Outport of Rotterdam

During the 18th century, as a result of an economic recession, there was a considerable decline in economic activity. Practically no investments were made in the fleet and the navy port became quiet. Changes came about with the opening of the Droogdok (dry dock) in 1806 and the expansions to the quay during the 19th century.

schepen oud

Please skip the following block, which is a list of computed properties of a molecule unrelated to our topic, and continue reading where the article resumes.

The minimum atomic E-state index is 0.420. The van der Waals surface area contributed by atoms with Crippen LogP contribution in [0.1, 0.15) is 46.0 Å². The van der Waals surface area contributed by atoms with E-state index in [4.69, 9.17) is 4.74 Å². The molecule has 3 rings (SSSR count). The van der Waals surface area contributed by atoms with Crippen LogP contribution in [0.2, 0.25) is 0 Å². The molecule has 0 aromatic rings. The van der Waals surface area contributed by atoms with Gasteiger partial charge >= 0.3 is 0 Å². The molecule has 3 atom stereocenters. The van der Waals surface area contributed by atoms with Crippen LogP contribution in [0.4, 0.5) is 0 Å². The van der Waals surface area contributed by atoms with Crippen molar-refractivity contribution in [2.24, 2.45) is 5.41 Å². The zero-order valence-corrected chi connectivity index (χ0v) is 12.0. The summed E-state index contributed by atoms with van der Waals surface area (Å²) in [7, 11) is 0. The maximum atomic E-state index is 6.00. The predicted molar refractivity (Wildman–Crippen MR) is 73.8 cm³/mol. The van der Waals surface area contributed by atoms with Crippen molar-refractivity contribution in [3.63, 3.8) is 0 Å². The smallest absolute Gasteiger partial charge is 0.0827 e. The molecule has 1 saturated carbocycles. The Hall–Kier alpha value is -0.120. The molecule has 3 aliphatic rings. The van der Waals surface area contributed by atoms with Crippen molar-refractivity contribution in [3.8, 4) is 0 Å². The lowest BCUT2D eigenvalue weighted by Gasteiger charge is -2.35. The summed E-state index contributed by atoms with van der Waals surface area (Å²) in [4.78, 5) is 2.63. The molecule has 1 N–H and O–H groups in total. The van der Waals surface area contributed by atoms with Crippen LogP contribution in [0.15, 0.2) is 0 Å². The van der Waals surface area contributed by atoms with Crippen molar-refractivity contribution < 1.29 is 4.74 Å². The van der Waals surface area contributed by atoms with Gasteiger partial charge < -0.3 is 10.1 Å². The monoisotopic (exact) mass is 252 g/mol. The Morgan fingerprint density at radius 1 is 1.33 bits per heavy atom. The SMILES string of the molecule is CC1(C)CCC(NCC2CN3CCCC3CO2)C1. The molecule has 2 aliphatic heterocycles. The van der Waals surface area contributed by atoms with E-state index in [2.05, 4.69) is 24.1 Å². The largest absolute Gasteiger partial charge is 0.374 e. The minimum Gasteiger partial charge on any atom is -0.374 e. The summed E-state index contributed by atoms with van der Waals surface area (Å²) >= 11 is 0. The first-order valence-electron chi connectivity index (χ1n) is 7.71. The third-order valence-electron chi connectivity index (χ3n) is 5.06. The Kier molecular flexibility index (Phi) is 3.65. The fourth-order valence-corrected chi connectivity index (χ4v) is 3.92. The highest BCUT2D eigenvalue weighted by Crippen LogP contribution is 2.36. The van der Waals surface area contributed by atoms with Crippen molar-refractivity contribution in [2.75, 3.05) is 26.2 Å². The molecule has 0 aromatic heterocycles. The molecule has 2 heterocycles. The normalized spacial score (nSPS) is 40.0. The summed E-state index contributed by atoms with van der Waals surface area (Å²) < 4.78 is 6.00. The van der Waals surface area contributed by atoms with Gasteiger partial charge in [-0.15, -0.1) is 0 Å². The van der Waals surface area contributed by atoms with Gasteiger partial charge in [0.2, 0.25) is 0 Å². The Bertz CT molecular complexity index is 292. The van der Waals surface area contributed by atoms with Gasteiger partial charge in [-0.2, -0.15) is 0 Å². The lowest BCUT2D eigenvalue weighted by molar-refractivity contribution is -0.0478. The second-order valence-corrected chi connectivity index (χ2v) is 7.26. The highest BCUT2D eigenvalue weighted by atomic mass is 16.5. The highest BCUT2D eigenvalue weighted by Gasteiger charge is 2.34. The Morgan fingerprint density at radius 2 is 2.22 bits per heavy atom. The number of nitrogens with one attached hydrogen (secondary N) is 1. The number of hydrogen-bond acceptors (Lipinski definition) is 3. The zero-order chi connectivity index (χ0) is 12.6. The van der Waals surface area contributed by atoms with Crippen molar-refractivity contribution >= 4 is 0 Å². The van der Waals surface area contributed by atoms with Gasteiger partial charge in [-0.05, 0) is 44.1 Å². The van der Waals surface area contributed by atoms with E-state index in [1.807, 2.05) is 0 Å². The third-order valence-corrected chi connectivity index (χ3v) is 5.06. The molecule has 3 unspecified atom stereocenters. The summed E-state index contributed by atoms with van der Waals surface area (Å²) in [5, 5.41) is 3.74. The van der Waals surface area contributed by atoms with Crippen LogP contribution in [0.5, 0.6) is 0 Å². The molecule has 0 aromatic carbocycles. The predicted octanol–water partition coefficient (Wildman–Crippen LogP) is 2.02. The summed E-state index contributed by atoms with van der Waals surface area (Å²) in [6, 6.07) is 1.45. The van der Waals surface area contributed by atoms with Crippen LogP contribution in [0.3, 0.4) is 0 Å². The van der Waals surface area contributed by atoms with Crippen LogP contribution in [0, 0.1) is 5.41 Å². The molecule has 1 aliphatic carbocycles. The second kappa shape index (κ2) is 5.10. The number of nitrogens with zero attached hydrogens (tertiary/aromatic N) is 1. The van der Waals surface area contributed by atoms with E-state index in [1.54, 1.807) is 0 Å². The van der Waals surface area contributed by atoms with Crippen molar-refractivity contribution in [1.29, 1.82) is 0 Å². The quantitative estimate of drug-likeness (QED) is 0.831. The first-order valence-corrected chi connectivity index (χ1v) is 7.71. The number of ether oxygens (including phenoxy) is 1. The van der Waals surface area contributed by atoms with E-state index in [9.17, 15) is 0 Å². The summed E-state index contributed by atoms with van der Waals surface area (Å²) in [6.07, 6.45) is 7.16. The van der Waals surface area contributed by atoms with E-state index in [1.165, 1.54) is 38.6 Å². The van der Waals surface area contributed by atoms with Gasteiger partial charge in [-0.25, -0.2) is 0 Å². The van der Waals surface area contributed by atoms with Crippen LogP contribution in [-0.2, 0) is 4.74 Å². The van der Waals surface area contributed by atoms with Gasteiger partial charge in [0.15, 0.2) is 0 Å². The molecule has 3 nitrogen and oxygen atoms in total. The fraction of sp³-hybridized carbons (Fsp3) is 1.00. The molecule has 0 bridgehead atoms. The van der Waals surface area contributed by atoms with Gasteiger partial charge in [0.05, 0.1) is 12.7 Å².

Once more, Hellevoetsluis became a centre of ship building and ship maintenance. The economy was given an extra impetus by the building of the Kanaal door Voorne (Canal through Voorne, 1827-1829). Hellevoetsluis became an outport of Rotterdam, and each year many thousands of ships sailed along the Kanaal door Voorne to Rotterdam. The abundance of employment opportunities attracted many new inhabitants. Nowadays, it is hard to imagine that around 1900, more than 4000 people were living within the fortification, crammed together in numerous small rooms. It was a period when the town grew and flourished tremendously, with the shipping industry providing prosperity. Unfortunately, the sea ships became too large for the Kanaal door Voorne; and at the end of the 19th century (1872), the Nieuwe Waterweg (New Waterway) became the new sea connection with Rotterdam. The navy disappeared from Hellevoetsluis and the largest employer, the Naval Dockyard, ceased operations in 1934. This meant that a large number of inhabitants of Hellevoetsluis were forced to move. In addition, in 1944 a large part of Hellevoetsluis was demolished by the German occupation, so that the town appeared to be in a complete decline. No one could have imagined then how, years later, Hellevoetsluis would rise up again as a modern and lively town on the Haringvliet.